It’s the kryptonite of even the resilient drug addict, who’s raised his or her substance tolerance to extreme levels. Heroin and opiate abuse are dangerous enough on their own. Aside from the inherent risks involved in scoring opiates illegally, there are further health risks when the drugs are used, from gangrene and MRSA in injection abscesses to hepatitis and HIV from sharing needles. All of this is in addition to the damage opiate abuse does to the body, including damage to the brain and nervous system. Yet there is one substance is exponentially stronger than these.
Fentanyl is a very powerful synthetic opiate used for pain treatment, particularly in patients who have become tolerant to other opiates over time. When administered clinically, in injection, lozenge or patch form, it is a fast and effective way to treat chronic pain. When misused, fentanyl’s strength is frequently lethal: the Drug Enforcement Administration estimates the drug’s potency at 100 times that of morphine and 30 to 50 times greater than heroin.
The problem for addicts is that fentanyl –often produced in underground labs in the U.S. and abroad– is often added to heroin and other street opiates to increase their potency. The DEA reports more than 1,000 deaths between 2005 and 2007 were attributable to fentanyl produced in a single underground lab in Mexico, which was later dismantled.
Fentanyl is often sold as heroin as well. It’s a growing trend; the National Forensic Laboratory Information System reports that state and local law-enforcement labs catalogued 3,344 seizures involving fentanyl in 2014, a sizeable increase from 942 in 2013. Deaths attributed to fentanyl-laced opiates are increasing nationwide, too; the DEA reports Philadelphia officials announced at least 28 people died after using fentanyl-laced heroin in that city in 2014. That same year, law enforcement officials reported that fentanyl played a role in at least 50 fatal overdoses in Maryland, Michigan and Pennsylvania.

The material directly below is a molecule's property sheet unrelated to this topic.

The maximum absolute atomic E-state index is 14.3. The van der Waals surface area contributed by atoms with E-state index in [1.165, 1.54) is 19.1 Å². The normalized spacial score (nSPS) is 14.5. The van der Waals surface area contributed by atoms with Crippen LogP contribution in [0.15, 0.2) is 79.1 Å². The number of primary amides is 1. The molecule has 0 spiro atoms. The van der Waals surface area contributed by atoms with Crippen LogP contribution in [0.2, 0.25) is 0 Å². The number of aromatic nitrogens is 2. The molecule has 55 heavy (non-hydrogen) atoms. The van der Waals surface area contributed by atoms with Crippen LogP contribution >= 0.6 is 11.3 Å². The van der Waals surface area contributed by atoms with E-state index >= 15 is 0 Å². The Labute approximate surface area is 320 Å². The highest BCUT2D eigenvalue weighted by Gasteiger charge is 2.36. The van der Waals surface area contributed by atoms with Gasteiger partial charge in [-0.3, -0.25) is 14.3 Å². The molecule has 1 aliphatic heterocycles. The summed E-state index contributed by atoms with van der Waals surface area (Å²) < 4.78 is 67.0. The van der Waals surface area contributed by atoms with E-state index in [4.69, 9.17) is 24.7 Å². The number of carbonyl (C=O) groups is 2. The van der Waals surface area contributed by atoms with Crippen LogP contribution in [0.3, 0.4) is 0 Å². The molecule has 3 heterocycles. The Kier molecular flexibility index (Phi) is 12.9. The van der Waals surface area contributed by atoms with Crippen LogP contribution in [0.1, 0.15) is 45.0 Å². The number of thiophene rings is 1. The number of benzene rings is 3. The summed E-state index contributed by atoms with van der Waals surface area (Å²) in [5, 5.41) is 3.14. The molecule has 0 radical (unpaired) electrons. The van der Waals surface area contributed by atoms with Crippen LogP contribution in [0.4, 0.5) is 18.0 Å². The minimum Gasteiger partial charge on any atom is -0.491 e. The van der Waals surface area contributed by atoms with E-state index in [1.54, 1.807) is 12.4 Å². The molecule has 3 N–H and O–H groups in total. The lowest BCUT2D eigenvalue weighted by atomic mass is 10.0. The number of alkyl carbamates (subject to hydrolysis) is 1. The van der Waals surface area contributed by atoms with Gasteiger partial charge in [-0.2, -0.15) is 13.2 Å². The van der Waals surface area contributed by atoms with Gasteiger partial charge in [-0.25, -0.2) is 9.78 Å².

Fentanyl in Florida
Fentanyl has touched Florida as well. In Sarasota and Manatee counties, 73 people overdosed in 2014 from fentanyl and heroin, the Herald Tribune reported. Meanwhile, the Orlando Sentinel reports fentanyl-related deaths in Osceola and Orange counties increased 26 percent, from 18 in 2013 to 34 in 2014. Three men were recently charged in Brevard County for selling fentanyl as heroin. The Brevard County Sheriff’s Office said the sales resulted in 14 overdoses.
The symptoms of use and overdose of fentanyl overlap with those of other opiates. And not everyone who has an overdose is a substance abuser – there have been cases of pain patients mistakenly prescribed fentanyl that later overdosed. Symptoms of overdose include troubled breathing, slowed heartbeat, cold and clammy skin, difficulty with walking and talking and dizziness and confusion.
Fentanyl has become a large problem in the U.S., particularly with opiate addicts. The Florida Detox Helpline can assist anyone struggling with drug addiction, including addiction to opiates. Free consultation is available to anyone looking for help. If you or someone you know is struggling with issues related to opiates, please call us as 855-920-9869. One of our treatment specialists will help find an appropriate treatment program for your needs.